The hymn speaks to me about my love of nature and my faith in God, two subjects of great importance to me.
Like many people, I find a sense of “other,” or in my personal belief, a sense of God, in nature and I feel it can be a source of healing and hope for all.
Certainly not all people agree on the scriptures or if there are any scriptures. Even for those of us who believe in the same scripture, we often differ on its interpretation. But as humans, we all experience nature and can benefit from allowing ourselves to be transformed by its wonders.
The Japanese have long known that spending mindful time in the woods, a practice called Shinrin-yoku or literally “forest bathing”, benefits the body and mind, boosts the immune system, lowers blood pressure and promotes sleep. It’s about walking slowly through a forest, soaking up the atmosphere with all your senses and enjoying the benefits of such an excursion.
Webb photos and ‘listening ears’
According to the National Library of Medicine, during the first two years of the COVID 19 pandemic, growing evidence shows that exposure to the natural environment (eg, blue-green spaces) can improve health and well -human beings.
Using a narrative review approach of 225 studies around the world, an article titled “Nature’s Contributions to Coping with a Pandemic” concluded that “exposure to nature may have prevented further deterioration in health mental and physical on a large scale”.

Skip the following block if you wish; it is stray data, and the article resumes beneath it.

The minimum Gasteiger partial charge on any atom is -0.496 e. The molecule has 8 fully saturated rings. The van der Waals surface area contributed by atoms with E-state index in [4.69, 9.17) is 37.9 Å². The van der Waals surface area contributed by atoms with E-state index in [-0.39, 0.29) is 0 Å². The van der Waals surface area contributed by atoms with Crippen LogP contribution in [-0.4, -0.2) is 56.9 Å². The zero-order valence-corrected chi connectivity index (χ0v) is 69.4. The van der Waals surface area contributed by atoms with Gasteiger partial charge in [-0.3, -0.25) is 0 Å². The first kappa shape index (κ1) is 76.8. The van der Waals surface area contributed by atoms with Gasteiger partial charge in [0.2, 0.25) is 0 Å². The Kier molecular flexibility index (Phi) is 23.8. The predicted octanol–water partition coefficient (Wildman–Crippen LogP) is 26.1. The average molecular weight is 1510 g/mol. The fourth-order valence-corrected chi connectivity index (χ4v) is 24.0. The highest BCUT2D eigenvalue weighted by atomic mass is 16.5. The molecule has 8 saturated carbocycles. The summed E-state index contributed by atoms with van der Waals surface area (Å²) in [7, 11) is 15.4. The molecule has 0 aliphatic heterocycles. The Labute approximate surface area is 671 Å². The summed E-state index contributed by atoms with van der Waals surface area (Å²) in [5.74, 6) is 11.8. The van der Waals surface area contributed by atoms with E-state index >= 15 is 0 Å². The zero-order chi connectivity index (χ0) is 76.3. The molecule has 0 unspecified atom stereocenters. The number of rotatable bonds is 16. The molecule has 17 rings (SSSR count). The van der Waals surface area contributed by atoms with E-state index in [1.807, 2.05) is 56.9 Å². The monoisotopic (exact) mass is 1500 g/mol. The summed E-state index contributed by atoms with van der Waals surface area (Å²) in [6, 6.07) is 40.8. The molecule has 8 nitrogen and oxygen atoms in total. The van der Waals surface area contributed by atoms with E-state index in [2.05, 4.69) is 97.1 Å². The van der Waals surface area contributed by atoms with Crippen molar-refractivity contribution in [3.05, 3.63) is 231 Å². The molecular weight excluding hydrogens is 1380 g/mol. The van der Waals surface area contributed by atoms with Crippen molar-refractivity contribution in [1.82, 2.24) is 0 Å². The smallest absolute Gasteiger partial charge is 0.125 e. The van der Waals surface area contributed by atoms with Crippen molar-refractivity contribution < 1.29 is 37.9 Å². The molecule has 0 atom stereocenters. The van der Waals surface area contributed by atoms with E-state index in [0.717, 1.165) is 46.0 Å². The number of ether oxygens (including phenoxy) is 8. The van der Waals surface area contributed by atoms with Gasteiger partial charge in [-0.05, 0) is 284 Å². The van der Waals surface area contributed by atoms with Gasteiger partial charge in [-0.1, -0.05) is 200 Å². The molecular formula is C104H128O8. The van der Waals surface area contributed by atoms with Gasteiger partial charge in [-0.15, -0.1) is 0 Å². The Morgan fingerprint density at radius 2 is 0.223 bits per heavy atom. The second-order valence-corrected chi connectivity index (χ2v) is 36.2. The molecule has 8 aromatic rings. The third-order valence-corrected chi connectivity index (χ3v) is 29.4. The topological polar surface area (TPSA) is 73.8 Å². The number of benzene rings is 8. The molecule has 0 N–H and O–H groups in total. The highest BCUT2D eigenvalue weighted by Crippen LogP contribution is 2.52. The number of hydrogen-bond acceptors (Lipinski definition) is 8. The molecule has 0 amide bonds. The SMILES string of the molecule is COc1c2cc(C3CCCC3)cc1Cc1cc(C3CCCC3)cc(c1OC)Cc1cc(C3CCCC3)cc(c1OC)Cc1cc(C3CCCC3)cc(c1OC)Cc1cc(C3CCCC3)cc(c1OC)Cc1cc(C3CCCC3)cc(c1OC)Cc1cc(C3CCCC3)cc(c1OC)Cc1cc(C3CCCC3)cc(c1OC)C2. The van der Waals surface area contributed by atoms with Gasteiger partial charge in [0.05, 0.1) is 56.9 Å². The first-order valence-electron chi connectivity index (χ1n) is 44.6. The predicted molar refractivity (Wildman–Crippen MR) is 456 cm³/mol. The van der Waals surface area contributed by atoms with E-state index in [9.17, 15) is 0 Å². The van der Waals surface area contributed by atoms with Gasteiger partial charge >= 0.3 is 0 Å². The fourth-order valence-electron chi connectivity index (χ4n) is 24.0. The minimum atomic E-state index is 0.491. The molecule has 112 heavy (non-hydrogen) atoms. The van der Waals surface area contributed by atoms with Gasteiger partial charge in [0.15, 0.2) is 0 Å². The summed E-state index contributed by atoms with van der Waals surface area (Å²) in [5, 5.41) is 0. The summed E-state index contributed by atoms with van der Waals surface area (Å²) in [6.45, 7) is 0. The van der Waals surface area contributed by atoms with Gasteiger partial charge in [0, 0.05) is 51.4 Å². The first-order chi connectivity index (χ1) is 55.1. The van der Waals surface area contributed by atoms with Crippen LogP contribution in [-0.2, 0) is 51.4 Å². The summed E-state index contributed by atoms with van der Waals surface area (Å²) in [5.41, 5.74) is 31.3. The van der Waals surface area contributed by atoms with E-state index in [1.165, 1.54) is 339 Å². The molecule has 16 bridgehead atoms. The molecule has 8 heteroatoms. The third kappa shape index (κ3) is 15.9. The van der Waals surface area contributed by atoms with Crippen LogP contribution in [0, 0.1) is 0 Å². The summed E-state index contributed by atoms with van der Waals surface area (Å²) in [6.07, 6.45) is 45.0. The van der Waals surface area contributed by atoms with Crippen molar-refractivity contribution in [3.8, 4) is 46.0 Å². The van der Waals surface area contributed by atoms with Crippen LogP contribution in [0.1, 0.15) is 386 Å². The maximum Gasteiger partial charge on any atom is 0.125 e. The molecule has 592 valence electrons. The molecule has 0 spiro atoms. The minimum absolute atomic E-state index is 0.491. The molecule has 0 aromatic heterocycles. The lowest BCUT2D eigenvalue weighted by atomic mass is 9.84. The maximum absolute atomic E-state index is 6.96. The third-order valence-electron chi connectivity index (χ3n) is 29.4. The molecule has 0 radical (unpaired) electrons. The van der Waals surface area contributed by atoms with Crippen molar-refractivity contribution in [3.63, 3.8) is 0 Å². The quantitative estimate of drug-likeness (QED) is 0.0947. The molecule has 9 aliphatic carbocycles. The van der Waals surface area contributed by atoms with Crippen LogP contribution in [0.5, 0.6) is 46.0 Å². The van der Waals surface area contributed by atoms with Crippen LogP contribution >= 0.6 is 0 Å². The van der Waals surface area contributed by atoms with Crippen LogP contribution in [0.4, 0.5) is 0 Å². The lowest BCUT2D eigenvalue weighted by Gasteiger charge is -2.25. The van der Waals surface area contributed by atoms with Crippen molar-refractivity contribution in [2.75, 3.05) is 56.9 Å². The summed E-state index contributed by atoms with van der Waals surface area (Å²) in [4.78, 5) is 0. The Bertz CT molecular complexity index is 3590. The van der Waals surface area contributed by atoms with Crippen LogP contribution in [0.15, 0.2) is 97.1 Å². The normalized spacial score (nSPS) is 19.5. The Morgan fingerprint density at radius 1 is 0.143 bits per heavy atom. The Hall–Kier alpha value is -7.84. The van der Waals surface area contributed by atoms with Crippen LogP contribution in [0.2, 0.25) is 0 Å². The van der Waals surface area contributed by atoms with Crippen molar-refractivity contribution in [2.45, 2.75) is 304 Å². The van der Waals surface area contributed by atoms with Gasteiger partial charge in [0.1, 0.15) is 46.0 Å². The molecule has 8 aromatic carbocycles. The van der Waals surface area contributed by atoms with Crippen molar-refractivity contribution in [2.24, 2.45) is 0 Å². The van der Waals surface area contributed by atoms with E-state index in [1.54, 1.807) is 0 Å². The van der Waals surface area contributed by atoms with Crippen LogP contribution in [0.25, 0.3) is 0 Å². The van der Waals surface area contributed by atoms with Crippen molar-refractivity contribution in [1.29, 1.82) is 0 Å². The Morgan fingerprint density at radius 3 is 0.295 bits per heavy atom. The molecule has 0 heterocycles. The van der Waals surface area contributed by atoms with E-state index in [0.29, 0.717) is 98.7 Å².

How we engage nature matters. It requires “listening ears”, as Maltbie Babcock wrote in the poem that became the beloved anthem.
While listening to podcasts or favorite music or chatting with a friend on the phone or as a walking companion has value, the type of engagement in nature that brings the most healing is the type of interaction which is conscious, present, in the moment, so that we don’t miss the spider sweeping its web or nature singing, as the hymn-writer describes it.
Recent images from the James Webb Space Telescope have wowed us with the vastness of our universe, “the music of the spheres” as the ancients described it years ago.
And there’s a universe waiting for us every time we explore nature more closely around us, whether it’s a hovering hummingbird suspended in mid-air as it draws nectar from a plant in tubular salvia in the backyard, a gnarled tree that has withstood countless storms and other infractions with a story to tell, or a double rainbow with inverted colors, a feature I only noticed ‘after reading the calendar from a Farmer’s Almanac.
Greater Good Science Center researchers studying why nature heals humans speculate that the experience “induces a ‘smaller self’ – the feeling that you are in the presence of something bigger than yourself – which can make past worries or current worries less significant by comparison.”
I know it’s true for me. I pray that we are all able to find time to benefit from nature’s healing balm.
Reverend Candace McKibben is an ordained minister and pastor of Tallahassee Fellowship.